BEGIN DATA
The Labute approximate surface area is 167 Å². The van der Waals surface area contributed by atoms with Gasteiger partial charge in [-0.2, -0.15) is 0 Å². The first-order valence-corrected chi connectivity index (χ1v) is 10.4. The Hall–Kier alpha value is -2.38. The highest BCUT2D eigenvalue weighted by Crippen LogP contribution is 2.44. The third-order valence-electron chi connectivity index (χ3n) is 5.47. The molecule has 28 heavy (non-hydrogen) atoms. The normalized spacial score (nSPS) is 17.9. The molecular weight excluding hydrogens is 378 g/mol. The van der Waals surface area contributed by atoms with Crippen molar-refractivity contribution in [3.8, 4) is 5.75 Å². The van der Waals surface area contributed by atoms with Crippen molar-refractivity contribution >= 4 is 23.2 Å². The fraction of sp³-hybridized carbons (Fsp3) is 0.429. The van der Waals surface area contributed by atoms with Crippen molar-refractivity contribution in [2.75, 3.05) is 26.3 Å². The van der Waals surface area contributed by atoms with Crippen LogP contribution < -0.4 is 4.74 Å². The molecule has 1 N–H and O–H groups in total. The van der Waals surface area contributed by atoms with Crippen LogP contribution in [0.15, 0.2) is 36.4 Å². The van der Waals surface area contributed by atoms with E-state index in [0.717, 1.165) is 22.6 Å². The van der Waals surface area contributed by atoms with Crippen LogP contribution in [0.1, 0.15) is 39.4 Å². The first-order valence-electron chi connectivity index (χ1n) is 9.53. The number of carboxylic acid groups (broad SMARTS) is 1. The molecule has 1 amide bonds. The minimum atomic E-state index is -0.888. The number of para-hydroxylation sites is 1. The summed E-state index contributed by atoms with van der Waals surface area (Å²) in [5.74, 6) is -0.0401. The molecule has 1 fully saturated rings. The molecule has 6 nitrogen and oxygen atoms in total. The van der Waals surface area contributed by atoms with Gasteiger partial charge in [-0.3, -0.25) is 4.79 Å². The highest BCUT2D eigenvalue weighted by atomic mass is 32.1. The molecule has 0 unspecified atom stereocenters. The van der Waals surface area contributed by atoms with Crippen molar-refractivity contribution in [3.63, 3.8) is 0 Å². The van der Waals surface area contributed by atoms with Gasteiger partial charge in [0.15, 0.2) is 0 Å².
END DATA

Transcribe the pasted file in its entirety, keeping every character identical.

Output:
The Labute approximate surface area is 167 Å². The van der Waals surface area contributed by atoms with Gasteiger partial charge in [-0.2, -0.15) is 0 Å². The first-order valence-corrected chi connectivity index (χ1v) is 10.4. The Hall–Kier alpha value is -2.38. The highest BCUT2D eigenvalue weighted by Crippen LogP contribution is 2.44. The third-order valence-electron chi connectivity index (χ3n) is 5.47. The molecule has 28 heavy (non-hydrogen) atoms. The normalized spacial score (nSPS) is 17.9. The molecular weight excluding hydrogens is 378 g/mol. The van der Waals surface area contributed by atoms with Crippen molar-refractivity contribution in [3.8, 4) is 5.75 Å². The van der Waals surface area contributed by atoms with Crippen molar-refractivity contribution >= 4 is 23.2 Å². The fraction of sp³-hybridized carbons (Fsp3) is 0.429. The van der Waals surface area contributed by atoms with Crippen molar-refractivity contribution in [2.75, 3.05) is 26.3 Å². The van der Waals surface area contributed by atoms with Crippen LogP contribution < -0.4 is 4.74 Å². The molecule has 1 N–H and O–H groups in total. The van der Waals surface area contributed by atoms with Crippen LogP contribution in [0.15, 0.2) is 36.4 Å². The van der Waals surface area contributed by atoms with E-state index in [0.717, 1.165) is 22.6 Å². The van der Waals surface area contributed by atoms with Crippen LogP contribution in [0.1, 0.15) is 39.4 Å². The first-order valence-electron chi connectivity index (χ1n) is 9.53. The number of carboxylic acid groups (broad SMARTS) is 1. The molecule has 1 amide bonds. The minimum atomic E-state index is -0.888. The number of para-hydroxylation sites is 1. The summed E-state index contributed by atoms with van der Waals surface area (Å²) in [5.74, 6) is -0.0401. The molecule has 1 fully saturated rings. The molecule has 6 nitrogen and oxygen atoms in total. The van der Waals surface area contributed by atoms with Gasteiger partial charge in [-0.3, -0.25) is 4.79 Å². The highest BCUT2D eigenvalue weighted by atomic mass is 32.1. The molecule has 0 unspecified atom stereocenters. The van der Waals surface area contributed by atoms with Crippen molar-refractivity contribution in [3.63, 3.8) is 0 Å². The van der Waals surface area contributed by atoms with Gasteiger partial charge in [0.15, 0.2) is 0 Å².